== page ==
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Michigan House axes some abortion limits; can’t get votes to end 24-hour wait

Michigan Gov. Gretchen Whitmer and abortion rights groups had called on the Legislature to pass a more expansive version of the “Reproductive Health Act." (ehrlif /
  • In party-line votes, the House passes scaled-back abortion access plan, leaving 24-hour wait period in place
  • A lone Democrat blocked broader legislation backed by Gov. Gretchen Whitmer and abortion rights advocates
  • The plan would repeal a ban on ‘partial birth abortions’ and axe a requirement to pay extra for abortion insurance coverage

Nov. 7: ‘Watered-down’ version of bills repealing abortion restrictions head to Whitmer

LANSING — Michigan House Democrats voted late Wednesday to lift several abortion restrictions but fell short on votes to repeal a 24-hour wait period law that Gov. Gretchen Whitmer had called on them to axe.

A narrowly tailored version of the "Reproductive Health Act" passed in a series of party-line votes over uniform opposition from Republicans. The plan now returns to the Senate, where majority Democrats approved a prior version last month.

The House legislation would repeal: a 2013 law that prohibits insurance companies from covering abortion unless customers pay extra for an optional “rider;” the state’s so-called partial birth abortion ban that generally bars late-term procedures; and various regulations and building codes for abortion facilities criticized for making it hard to open new clinics.


House leaders scaled back the legislation amid public opposition from Rep. Karen Whitsett, a Detroit Democrat, who had made clear she supports an existing "informed consent" law that requires a 24-hour wait period before women can obtain an abortion. 

Democrats, who need every House vote to pass bills because of their two-seat majority, had already dropped another key provision of the original Whitmer-backed package that would have allowed the government-funded Medicaid insurance program to pay for abortions.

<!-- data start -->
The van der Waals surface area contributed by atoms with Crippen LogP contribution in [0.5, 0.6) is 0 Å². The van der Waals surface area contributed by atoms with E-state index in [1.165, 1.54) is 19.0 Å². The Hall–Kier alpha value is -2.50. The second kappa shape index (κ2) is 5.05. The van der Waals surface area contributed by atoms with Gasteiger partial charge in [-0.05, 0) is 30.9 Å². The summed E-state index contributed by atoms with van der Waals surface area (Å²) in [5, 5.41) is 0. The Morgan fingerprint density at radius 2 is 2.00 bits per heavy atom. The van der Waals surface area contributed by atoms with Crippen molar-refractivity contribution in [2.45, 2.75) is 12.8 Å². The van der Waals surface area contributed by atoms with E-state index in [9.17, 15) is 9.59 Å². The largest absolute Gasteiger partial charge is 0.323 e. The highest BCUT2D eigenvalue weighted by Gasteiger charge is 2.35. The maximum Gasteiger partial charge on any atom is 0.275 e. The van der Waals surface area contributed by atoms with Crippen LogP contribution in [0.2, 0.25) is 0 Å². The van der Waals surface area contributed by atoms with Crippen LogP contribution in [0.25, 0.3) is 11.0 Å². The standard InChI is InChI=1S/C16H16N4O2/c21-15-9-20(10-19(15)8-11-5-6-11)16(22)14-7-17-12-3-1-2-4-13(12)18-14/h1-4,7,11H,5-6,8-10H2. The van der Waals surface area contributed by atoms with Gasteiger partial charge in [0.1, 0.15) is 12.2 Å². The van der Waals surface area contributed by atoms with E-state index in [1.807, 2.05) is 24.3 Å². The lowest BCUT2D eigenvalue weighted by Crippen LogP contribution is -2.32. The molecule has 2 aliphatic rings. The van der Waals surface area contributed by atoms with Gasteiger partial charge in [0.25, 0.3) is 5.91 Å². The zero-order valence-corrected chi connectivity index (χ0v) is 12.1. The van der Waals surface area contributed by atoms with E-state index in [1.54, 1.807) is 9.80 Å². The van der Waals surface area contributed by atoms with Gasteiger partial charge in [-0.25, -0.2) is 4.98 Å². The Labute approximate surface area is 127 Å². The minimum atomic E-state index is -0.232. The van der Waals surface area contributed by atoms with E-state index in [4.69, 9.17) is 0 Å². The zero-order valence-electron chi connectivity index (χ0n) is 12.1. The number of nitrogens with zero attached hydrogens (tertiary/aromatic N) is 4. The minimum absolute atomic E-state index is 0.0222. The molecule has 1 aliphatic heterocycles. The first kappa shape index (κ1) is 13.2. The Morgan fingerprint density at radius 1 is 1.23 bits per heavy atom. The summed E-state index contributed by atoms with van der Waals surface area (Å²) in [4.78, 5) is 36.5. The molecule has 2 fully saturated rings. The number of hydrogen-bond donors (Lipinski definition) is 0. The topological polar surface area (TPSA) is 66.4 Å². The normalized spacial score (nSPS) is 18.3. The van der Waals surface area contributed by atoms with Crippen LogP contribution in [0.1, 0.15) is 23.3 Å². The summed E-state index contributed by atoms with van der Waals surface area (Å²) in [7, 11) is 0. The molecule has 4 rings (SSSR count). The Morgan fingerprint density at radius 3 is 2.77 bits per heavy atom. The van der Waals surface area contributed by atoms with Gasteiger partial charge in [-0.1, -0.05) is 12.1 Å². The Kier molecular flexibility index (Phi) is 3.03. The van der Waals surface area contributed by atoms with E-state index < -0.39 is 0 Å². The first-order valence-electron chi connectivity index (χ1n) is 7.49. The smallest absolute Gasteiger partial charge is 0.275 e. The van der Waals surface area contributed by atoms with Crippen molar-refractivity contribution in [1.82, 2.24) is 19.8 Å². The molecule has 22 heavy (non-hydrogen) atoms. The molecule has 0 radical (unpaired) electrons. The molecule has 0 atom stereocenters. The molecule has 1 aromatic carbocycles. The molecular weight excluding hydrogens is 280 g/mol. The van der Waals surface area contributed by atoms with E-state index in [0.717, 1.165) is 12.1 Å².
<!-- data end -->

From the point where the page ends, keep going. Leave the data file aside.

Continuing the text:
"At the end of the day, the call was made to get as much done as we possibly could," sponsoring Rep. Laurie Pohutksy, D-Livonia, told reporters after voting concluded shortly before midnight Wednesday. 

Nonetheless, the package would eliminate several "onerous, politically motivated and medically unnecessary laws that were put in place... with the express purpose of limiting access to abortion," Pohutsky said.

Republicans blasted the proposal during a tense floor debate marked by occasional shouting from their members, who likened abortion to murder and had supported strict restrictions during their 12-year control of the House that ended in January. 

"Lowering safety standards is not health care," said Rep. Angela Rigas, R-Caledonia. "Reducing inspections is not health care."

Whitmer had called on Michigan lawmakers to pass a more expansive version of the package as one of her top fall priorities, arguing Democrats should use their new majorities to “protect the freedom to make your own decisions without interference from politicians.”

A coalition of abortion rights groups called the revised House package an "incremental improvement" for access and blasted Whitsett. 

The result is a “watered-down version of the Reproductive Health Act that lacks key policy reforms that are both desperately needed and widely supported by voters across the state," said a coalition statement from Planned Parenthood, the ACLU of Michigan and other groups. 

“We will not stop until barriers to abortion access are removed,” they added.

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